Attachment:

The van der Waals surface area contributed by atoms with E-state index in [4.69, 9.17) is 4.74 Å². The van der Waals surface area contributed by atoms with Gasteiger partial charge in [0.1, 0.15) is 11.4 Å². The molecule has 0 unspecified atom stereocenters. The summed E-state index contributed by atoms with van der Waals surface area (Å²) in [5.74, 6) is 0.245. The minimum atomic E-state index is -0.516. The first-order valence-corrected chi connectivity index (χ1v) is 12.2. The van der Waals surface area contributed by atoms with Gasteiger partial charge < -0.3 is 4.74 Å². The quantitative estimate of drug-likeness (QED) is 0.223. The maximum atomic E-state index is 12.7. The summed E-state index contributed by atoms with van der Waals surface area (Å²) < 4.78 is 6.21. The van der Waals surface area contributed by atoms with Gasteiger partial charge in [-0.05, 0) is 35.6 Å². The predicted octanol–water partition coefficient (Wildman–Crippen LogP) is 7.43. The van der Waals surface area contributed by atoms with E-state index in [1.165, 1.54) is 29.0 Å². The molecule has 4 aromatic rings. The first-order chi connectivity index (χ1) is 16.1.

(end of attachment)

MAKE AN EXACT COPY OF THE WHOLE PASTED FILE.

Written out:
The van der Waals surface area contributed by atoms with E-state index in [4.69, 9.17) is 4.74 Å². The van der Waals surface area contributed by atoms with Gasteiger partial charge in [0.1, 0.15) is 11.4 Å². The molecule has 0 unspecified atom stereocenters. The summed E-state index contributed by atoms with van der Waals surface area (Å²) in [5.74, 6) is 0.245. The minimum atomic E-state index is -0.516. The first-order valence-corrected chi connectivity index (χ1v) is 12.2. The van der Waals surface area contributed by atoms with Gasteiger partial charge < -0.3 is 4.74 Å². The quantitative estimate of drug-likeness (QED) is 0.223. The maximum atomic E-state index is 12.7. The summed E-state index contributed by atoms with van der Waals surface area (Å²) < 4.78 is 6.21. The van der Waals surface area contributed by atoms with Gasteiger partial charge in [-0.05, 0) is 35.6 Å². The predicted octanol–water partition coefficient (Wildman–Crippen LogP) is 7.43. The van der Waals surface area contributed by atoms with E-state index in [1.165, 1.54) is 29.0 Å². The molecule has 4 aromatic rings. The first-order chi connectivity index (χ1) is 16.1.